Similarly, within the KAZA TFCA, projects are being implemented, not only at the strategic level but also at community level. The Simalaha Community Conservancy within Zambia for example is a crucial wildlife dispersal link between the Chobe National Park in Botswana and Kafue National Park in Zambia. Additionally, this initiative also completes the protection of the Eastern Zambezi floodplains, a wetland shared between Namibia and Zambia, essential for food security in the region.

The success of TFCAs definitely requires political support, yet also technical, operational and community support if the broad objectives regarding conservation within TFCAs are to be attained.

• Q (Steve Osofsky) Dr. Anton Rupert, PPF’s founder, seemed to have had a soft spot for the veterinary sciences. Can you shed any historical light on his thinking regarding the role of veterinarians and animal health policy as it pertains to the success of the Peace Parks vision?

A (Werner Myburgh) Dr. Rupert indeed identified veterinary sciences as an important contributor to finding solutions for Africa’s unique conservation and development challenges. As a result, PPF in its formative years already entered into a strategic partnership with the University of Pretoria and have since been supporting its Veterinary Wildlife Programme. PPF has also partnered with Onderstepoort to operate and grow the Hans Hoheisen Wildlife Research Station. The idea with the partnership is to proactively support veterinary wildlife disease research and advancement by finding mitigation methods to offset the threat of diseases spreading at the interface between wildlife and domestic animals, while unlocking the inherent economic potential of these areas in a responsible manner. By merging these two diverse fields, solutions can be found in an Africa-appropriate manner. This is why the AHEAD programme is also such an important initiative as it addresses these same objectives.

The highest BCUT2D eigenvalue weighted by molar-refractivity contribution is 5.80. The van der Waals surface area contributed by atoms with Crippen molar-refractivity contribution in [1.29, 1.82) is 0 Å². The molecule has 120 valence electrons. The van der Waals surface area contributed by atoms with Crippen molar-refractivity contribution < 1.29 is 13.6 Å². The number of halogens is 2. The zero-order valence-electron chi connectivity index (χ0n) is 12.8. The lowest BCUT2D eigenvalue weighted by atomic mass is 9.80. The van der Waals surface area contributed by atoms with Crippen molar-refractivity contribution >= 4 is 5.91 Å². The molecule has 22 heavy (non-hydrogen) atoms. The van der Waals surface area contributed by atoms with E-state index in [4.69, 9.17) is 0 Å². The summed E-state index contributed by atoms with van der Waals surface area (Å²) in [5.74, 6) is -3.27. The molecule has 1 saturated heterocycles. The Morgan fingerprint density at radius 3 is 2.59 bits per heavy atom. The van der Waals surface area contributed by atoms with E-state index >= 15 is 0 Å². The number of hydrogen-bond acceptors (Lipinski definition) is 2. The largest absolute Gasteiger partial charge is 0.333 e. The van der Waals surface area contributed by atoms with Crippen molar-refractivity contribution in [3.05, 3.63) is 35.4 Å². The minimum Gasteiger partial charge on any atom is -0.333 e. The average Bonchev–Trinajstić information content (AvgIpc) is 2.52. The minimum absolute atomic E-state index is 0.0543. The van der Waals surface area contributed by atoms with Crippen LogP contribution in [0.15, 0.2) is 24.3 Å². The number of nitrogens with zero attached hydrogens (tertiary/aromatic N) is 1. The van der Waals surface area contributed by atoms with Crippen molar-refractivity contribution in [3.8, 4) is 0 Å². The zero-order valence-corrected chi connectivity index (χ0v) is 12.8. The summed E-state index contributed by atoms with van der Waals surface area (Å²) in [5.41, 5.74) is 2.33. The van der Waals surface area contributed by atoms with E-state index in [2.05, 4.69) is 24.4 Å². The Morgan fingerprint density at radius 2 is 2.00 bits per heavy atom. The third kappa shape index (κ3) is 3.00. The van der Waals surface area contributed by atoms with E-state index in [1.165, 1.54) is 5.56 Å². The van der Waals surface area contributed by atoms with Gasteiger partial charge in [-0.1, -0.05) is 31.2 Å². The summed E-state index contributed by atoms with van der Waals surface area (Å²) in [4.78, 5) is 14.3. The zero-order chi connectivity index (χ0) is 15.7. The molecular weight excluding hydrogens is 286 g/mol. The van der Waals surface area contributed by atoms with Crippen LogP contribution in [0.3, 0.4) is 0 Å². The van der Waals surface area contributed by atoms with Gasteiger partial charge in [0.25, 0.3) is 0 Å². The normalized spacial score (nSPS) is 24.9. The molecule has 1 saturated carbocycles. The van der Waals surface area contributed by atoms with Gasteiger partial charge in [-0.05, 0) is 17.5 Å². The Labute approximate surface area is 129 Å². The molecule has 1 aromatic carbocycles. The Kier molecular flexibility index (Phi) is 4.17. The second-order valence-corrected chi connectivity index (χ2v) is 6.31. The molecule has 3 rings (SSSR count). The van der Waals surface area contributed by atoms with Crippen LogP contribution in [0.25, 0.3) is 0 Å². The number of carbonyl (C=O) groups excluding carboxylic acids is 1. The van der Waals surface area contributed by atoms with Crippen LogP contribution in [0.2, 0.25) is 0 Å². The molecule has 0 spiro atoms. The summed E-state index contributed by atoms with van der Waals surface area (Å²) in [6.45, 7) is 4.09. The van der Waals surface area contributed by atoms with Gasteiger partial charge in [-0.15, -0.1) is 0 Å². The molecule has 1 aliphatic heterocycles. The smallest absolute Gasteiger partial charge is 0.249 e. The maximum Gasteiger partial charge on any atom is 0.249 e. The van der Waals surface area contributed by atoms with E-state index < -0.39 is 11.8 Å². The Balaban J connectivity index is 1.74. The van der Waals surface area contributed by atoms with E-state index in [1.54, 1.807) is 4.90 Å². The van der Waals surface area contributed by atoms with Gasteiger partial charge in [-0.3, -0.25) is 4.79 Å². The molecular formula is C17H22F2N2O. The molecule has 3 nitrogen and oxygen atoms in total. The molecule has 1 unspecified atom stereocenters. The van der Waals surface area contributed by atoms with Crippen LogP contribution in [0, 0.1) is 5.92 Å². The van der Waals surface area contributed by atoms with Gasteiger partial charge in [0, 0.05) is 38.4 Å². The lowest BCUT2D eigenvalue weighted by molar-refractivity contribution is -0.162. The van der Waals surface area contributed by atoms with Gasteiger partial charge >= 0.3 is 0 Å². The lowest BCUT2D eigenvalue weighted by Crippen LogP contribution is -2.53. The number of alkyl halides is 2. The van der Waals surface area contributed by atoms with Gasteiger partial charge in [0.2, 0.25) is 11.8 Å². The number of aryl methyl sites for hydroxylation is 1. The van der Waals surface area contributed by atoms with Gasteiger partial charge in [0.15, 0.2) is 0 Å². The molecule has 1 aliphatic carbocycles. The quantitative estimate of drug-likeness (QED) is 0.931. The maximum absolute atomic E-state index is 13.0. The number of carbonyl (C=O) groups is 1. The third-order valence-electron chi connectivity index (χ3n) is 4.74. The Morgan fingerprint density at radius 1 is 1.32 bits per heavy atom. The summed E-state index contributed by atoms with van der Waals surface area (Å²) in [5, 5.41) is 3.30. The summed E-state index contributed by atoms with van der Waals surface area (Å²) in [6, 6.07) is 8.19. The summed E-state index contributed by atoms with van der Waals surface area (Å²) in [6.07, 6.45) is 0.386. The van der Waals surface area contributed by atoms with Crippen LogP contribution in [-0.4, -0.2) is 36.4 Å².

(Steve Osofsky) Werner, thank you so, so much for sharing your thoughts with the AHEAD audience. We have of course collaborated with our veterinary colleagues at Onderstepoort since AHEAD’s launch at the 2003 IUCN World Parks Congress in Durban, and I hope we are able to build upon those relationships, in collaboration with PPF, to further develop and pilot tangible ways to address the challenges facing SADC’s vision for transfrontier conservation in the years to come.


NEW RESOURCES & PUBLICATIONS

*Proceedings now available from the Botswana Wildlife Research Symposium, held February 4-6, 2014, Maun, Botswana – Organized by Botswana’s Department of Wildlife and National Parks, the symposium aimed to bridge the gap between conservation science and management by bringing to the forefront research being done around Botswana by independent researchers, institutions and government departments. Thematic areas covered over the 3-day meeting included: wildlife monitoring, CBNRM, human-wildlife conflict, health and disease at the human-livestock-wildlife interface, transboundary conservation, and other critical conservation issues. The Government of Botswana, World Bank, WCS-AHEAD, USAID, UNDP, Okavango Research Institute, Wilderness Safaris, Tlhare Segolo Foundation, and others provided support for this symposium. The final combined Proceedings were emailed to those in attendance, and are also downloadable at http://www.wcs-ahead.org/kaza/kaza_additional_resources.html. For more information, please contact Dr. Michael Flyman at mflyman@gov.bw.